By Alasdair Charnock and Annabel Palmer

Having not been awarded for the last two years due to a lack of suitable candidates, The Mo Ibrahim Foundation Award for African Leadership has not had many winners since its inauguration in 2007. But last week the prize committee finally found a worthy winner in Pedro Verona Pires, who until last month was President of Cape Verde.

The prize rewards democratically elected ex-African leaders for good governance and high quality leadership, respecting their country’s constitution and the democratic system while promoting development.

The award was conspicuous by its absence since Festus Mogae of Botswana won in 2008, highlighting just how much work many African leaders have ahead of them. The award emphasises the importance of the role that Africans themselves have to play in development; not only the continent’s leaders, but the men and women who elect them. It is not enough simply to receive aid and let international organisations and governments dictate how it is spent.  Africans have to be key actors on the development stage.

An example of this can be seen through trade.  The highest tariffs that poor countries face are invariably those imposed by their equally poor neighbours.  Indeed the World Bank found in a 1997 survey that countries in Sub-Saharan Africa imposed an average tariff of 34% on agricultural products from other African nations, and 21% on other products.  That is one reason why there is disproportionately little trade between neighbouring developing countries.  Yet there is evidence that South-South trade (trade between developing countries) has more of a development benefit than North-South trade.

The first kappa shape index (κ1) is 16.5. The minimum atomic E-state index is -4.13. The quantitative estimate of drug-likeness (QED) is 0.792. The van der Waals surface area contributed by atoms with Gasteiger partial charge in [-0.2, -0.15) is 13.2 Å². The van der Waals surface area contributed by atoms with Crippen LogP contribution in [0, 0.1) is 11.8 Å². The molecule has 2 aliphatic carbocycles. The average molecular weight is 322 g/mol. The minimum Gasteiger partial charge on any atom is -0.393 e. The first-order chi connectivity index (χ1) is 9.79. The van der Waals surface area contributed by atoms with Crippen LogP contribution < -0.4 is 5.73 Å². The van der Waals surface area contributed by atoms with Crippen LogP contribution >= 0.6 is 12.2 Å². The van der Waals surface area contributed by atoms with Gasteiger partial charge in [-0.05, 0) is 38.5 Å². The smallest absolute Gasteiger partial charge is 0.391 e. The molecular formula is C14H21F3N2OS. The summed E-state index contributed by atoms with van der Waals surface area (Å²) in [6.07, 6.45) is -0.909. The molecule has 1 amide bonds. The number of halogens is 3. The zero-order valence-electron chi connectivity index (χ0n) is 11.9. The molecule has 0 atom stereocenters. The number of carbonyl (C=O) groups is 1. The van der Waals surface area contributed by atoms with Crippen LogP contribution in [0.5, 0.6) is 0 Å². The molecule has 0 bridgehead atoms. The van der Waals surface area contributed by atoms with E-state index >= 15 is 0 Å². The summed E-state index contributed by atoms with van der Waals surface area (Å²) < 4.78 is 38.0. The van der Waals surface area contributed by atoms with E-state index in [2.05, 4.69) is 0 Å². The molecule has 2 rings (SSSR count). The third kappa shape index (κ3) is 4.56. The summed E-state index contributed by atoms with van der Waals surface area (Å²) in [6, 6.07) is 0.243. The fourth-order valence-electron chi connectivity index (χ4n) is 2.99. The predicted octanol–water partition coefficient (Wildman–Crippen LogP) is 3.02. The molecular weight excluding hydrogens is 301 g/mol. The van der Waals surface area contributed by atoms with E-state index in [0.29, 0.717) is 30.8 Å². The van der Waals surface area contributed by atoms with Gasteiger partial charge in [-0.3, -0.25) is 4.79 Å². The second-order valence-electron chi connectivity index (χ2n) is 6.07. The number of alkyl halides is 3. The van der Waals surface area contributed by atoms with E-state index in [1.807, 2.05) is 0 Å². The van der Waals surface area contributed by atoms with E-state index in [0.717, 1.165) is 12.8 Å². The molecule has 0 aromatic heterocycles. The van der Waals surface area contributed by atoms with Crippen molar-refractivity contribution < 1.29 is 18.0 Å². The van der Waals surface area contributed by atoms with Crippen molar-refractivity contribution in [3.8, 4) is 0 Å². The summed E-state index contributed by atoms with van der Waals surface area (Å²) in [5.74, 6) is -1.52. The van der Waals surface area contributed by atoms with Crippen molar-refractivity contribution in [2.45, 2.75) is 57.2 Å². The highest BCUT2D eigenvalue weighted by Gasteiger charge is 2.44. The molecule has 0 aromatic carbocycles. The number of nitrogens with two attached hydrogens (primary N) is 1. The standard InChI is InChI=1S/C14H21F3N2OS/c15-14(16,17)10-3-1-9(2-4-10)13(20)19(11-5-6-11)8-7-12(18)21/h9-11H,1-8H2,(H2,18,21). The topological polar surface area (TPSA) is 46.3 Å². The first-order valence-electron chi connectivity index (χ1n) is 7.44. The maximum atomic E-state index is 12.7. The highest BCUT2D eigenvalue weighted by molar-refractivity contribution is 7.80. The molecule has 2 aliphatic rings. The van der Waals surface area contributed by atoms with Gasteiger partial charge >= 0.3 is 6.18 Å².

One reason governments of the poorest countries impose such high tariffs is that they are a relatively simple source of revenue to collect.  And although there are ways that donor countries can and should encourage the growth of regional trade hubs, it is ultimately up to developing countries to decide to move away from reliance on levying high tariffs, particularly at their borders with their neighbours.

Mo Ibrahim spoke at the launch of Trade Out of Poverty (TOP) combining his beliefs in the importance of good governance and strong leadership to create the platform for trade to thrive in low income countries.  TOP believes that leaders of developed countries should also show strong leadership by agreeing to give the poorest countries the trade agreements they deserve.

Summary

The Mo Ibrahim Foundation Award for African Leadership has not been awarded for the past two years due to a lack of suitable candidates. However, this year it found a worthy winner in Pedro Verona Pires, former President of Cape Verde.

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